To send content items to your account,
please confirm that you agree to abide by our usage policies.
If this is the first time you use this feature, you will be asked to authorise Cambridge Core to connect with your account.
Find out more about sending content to .
To send content items to your Kindle, first ensure email@example.com
is added to your Approved Personal Document E-mail List under your Personal Document Settings
on the Manage Your Content and Devices page of your Amazon account. Then enter the ‘name’ part
of your Kindle email address below.
Find out more about sending to your Kindle.
Note you can select to send to either the @free.kindle.com or @kindle.com variations.
‘@free.kindle.com’ emails are free but can only be sent to your device when it is connected to wi-fi.
‘@kindle.com’ emails can be delivered even when you are not connected to wi-fi, but note that service fees apply.
Longitudinal studies of first episode of psychosis (FEP) patients are critical to understanding the dynamic clinical factors influencing functional outcomes; negative symptoms and verbal memory (VM) deficits are two such factors that remain a therapeutic challenge. This study uses white-gray matter contrast at the inner edge of the cortex, in addition to cortical thickness, to probe changes in microstructure and their relation with negative symptoms and possible intersections with verbal memory.
T1-weighted images and clinical data were collected longitudinally for patients (N = 88) over a two-year period. Cognitive data were also collected at baseline. Relationships between baseline VM (immediate/delayed recall) and rate of change in two negative symptom dimensions, amotivation and expressivity, were assessed at the behavioral level, as well as at the level of brain structure.
VM, particularly immediate recall, was significantly and positively associated with a steeper rate of expressivity symptom decline (r = 0.32, q = 0.012). Significant interaction effects between baseline delayed recall and change in expressivity were uncovered in somatomotor regions bilaterally for both white-gray matter contrast and cortical thickness. Furthermore, interaction effects between immediate recall and change in expressivity on cortical thickness rates were uncovered across higher-order regions of the language processing network.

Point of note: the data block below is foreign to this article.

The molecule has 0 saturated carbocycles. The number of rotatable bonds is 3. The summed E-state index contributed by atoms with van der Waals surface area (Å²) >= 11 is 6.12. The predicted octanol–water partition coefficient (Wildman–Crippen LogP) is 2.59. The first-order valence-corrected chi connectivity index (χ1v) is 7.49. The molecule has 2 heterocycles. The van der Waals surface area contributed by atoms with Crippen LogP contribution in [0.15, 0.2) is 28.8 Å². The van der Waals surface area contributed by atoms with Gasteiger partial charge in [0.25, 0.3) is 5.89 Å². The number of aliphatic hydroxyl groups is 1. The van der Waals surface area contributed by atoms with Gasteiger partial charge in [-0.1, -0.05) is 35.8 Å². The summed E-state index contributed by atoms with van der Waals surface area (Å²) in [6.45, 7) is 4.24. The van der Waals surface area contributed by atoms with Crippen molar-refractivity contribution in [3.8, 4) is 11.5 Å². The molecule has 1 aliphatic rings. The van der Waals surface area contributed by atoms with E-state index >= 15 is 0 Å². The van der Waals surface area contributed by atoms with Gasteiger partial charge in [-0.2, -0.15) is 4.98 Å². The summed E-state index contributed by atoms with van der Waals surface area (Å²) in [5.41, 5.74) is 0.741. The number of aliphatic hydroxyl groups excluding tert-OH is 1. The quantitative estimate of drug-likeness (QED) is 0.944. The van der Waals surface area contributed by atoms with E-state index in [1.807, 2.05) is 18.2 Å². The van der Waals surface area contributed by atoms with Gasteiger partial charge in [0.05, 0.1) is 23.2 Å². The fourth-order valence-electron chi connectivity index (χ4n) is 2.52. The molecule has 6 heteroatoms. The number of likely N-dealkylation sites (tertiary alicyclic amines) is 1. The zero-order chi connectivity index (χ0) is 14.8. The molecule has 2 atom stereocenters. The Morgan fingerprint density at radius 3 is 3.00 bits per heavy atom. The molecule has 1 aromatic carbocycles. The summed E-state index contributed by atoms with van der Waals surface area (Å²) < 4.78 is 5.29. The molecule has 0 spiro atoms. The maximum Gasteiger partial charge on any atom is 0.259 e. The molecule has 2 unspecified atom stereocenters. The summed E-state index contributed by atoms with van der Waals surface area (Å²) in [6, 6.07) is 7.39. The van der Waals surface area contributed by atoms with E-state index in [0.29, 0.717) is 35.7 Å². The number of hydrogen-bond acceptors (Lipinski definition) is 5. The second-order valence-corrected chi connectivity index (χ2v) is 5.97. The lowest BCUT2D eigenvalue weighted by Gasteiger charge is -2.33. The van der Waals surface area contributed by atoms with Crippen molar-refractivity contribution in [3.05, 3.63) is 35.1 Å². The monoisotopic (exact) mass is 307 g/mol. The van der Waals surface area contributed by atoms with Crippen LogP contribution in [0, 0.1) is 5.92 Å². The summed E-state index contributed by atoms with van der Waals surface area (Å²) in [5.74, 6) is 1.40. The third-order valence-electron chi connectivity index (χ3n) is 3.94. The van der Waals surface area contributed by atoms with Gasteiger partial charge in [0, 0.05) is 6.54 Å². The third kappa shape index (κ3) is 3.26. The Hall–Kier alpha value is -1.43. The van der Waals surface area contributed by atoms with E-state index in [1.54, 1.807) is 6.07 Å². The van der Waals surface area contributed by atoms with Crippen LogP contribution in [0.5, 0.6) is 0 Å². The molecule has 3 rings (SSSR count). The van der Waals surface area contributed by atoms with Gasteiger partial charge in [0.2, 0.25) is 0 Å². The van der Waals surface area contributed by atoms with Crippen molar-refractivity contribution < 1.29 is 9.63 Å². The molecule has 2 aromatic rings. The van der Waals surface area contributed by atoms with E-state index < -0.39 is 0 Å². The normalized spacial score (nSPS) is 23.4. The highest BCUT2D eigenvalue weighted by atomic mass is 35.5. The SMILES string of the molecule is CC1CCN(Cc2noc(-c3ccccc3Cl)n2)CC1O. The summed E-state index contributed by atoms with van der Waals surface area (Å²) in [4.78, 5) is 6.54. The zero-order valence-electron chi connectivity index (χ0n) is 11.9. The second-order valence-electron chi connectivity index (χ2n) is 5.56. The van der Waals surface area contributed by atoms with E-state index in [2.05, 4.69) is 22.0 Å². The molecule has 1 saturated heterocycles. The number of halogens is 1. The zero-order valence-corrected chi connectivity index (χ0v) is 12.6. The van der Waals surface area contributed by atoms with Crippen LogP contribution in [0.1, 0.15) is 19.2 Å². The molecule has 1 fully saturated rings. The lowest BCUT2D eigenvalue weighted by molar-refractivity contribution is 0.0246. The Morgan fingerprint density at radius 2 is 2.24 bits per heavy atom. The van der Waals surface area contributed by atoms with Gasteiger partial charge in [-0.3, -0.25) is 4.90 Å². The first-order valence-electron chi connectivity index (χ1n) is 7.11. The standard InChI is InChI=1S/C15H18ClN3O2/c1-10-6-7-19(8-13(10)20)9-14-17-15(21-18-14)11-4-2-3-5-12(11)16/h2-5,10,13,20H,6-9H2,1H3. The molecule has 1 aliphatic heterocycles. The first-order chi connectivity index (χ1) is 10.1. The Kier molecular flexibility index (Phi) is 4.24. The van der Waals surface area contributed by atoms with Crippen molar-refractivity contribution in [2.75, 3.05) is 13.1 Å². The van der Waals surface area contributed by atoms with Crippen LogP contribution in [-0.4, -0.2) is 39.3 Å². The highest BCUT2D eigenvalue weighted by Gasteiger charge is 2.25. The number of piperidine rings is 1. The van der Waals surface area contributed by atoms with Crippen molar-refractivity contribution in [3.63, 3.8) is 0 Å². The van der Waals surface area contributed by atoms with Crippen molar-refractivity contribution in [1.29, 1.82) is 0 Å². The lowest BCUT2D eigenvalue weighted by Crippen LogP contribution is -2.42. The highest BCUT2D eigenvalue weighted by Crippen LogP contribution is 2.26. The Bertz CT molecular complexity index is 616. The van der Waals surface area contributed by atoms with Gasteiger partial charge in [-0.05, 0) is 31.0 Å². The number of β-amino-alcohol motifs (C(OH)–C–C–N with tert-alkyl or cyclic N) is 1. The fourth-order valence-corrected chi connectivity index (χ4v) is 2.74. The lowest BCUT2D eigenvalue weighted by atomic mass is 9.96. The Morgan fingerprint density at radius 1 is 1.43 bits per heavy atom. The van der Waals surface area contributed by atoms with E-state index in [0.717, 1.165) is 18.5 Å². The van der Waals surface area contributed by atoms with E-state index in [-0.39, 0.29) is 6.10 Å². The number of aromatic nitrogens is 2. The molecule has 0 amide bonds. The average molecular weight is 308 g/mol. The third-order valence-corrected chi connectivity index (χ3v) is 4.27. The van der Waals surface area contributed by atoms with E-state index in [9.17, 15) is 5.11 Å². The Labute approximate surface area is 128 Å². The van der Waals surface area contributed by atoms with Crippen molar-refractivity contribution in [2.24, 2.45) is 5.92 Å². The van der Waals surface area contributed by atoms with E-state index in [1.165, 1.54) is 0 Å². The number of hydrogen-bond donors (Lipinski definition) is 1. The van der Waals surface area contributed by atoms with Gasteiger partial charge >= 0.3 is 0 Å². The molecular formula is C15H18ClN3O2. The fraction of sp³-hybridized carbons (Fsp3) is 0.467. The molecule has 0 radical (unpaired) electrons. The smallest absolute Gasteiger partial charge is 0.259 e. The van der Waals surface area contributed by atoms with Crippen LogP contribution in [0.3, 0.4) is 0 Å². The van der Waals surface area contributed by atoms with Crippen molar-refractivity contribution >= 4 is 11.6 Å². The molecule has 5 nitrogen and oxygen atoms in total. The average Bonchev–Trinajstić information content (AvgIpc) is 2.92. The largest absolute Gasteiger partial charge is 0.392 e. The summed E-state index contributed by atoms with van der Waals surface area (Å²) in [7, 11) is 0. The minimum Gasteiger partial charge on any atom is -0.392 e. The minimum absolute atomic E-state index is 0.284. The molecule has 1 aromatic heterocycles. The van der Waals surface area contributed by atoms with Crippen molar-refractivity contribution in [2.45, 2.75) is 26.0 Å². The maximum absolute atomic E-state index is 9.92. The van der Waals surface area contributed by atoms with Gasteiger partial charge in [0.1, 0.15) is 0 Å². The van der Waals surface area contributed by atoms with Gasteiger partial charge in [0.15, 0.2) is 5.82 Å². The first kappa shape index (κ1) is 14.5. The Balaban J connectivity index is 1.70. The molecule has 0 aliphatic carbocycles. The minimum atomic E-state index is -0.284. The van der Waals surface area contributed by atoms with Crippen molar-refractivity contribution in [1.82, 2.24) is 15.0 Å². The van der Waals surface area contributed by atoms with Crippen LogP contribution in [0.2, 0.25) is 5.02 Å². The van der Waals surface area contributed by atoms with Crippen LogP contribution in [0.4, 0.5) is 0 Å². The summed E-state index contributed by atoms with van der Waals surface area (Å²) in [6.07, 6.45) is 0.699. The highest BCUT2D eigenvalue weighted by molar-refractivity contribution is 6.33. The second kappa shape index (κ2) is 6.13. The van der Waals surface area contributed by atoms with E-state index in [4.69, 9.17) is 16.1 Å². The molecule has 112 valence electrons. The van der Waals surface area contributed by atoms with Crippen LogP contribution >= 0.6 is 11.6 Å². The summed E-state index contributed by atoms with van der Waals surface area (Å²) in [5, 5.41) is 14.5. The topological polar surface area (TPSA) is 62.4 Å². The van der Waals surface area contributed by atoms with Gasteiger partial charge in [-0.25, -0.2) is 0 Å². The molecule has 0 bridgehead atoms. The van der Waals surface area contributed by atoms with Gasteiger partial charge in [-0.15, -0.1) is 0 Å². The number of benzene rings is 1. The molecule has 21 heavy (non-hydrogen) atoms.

This study shows common neural correlates of language-related brain areas underlying expressivity and VM in FEP, suggesting deficits in these domains may be more linked to speech production rather than general cognitive capacity. Together, white-gray matter contrast and cortical thickness may optimally inform clinical investigations aiming to capture peri-cortical microstructural changes.
In Africa, the term dry forest covers vegetation types dominated by a more or less continuous tree cover (70%), experiencing pronounced drought during more than three months per year, and occurring within the savanna biome. They may be called (open) woodlands or (dense) dry forests according to tree density and understory structure (Menaut 1983). The Yangambi classification establishes the following (Boughey, 1957a, b; Monod, 1963; Aubréville, 1965).
A woodland has an upper stratum of deciduous trees of small or medium size, with their crowns more or less touching above a sparse woody understory. Tree density is high enough to affect the herbaceous stratum which differs floristically from the adjacent savanna. The ground layer consists of grasses, herbs and suffrutescent plants in sufficient density to allow for annual burnings. The canopy of a woodland tends to be dominated by one or very few species.
A dry forest, strictly speaking, is defined as a closed stand with several woody strata. The grass layer, when present, is weak and discontinuous, only allowing for episodic and sparse fires. In most cases, the trees of the upper stratum are deciduous whereas the understory is composed of evergreen and/or deciduous shrubs which differ from the canopy floristically. The canopy is multispecific and often devoid of woodland dominants. In both dry forest and woodland, the tree species which make up most of the canopy are present but never dominant in the surrounding savanna.
Some authors have considered dry forests to be a tropophilous extension of the rain forest, with adaptations to xeric conditions in characteristics of stems but not of leaves (Schnell, 1976–7).
Email your librarian or administrator to recommend adding this to your organisation's collection.